Family Violence and Partner Visas factsheet
Partner visa holders do not have to remain in an abusive relationship to stay in Australia
In Australia, domestic and family violence is not accepted.
A partner, family members or other people in the community cannot threaten your visa status.
If you hold a temporary Partner visa (subclass 300, 309 or 820) and experience family violence and your relationship ends, there are provisions in Australia’s migration laws to allow you to continue with your permanent Partner visa (subclass 100 or 801) application.
The Australian Government does not tolerate domestic and family violence under any circumstances
Domestic and family violence are crimes against the law. A person who commits domestic or family violence can go to jail, whether they are a man or a woman.
Domestic and family violence is behaviour or threats that aim to control a male or female partner by causing fear for safety or wellbeing.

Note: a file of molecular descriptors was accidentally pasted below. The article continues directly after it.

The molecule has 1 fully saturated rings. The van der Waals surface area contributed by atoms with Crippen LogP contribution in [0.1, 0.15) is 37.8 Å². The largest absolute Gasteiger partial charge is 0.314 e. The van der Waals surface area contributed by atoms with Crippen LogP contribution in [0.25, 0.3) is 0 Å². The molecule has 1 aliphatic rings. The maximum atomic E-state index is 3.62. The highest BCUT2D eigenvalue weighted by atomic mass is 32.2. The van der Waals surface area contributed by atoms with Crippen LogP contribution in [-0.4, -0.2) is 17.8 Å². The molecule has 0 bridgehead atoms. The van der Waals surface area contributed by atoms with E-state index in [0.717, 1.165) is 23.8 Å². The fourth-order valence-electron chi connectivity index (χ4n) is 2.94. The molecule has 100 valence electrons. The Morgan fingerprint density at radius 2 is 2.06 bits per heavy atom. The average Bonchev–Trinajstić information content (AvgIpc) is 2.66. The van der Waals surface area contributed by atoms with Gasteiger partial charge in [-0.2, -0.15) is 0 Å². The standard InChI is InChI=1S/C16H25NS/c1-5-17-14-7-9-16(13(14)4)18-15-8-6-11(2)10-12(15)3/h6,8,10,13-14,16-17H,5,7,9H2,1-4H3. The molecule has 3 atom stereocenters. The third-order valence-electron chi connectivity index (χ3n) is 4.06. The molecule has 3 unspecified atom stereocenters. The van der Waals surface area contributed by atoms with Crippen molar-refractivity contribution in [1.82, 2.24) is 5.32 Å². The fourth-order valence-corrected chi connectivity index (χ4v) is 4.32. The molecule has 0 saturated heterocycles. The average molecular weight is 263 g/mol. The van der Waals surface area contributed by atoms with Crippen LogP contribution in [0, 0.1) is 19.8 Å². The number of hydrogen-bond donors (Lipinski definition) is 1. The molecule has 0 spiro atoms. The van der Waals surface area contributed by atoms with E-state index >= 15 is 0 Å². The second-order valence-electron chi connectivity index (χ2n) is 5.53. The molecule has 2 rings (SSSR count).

Anyone experiencing domestic and family violence in Australia can get help from support services
You can get help no matter what your visa or immigration status is.
It doesn’t matter if the relationship has ended or not – you can still get help.
1800 RESPECT is Australia’s National Sexual Assault, Family and Domestic Violence Counselling service. It provides free, confidential telephone and online counselling and information. Counsellors will listen to you, answer questions and can refer you to other support services in your local area.
Do you need an interpreter?
Call the Translating and Interpreting Service (TIS) for free on 131 450. TIS can help you to communicate with other services. TIS does not provide counselling.
For more information on the family violence provisions:
Follow the link to factsheet 38 on the Department of Immigration and Border Protection website at www.border.gov.au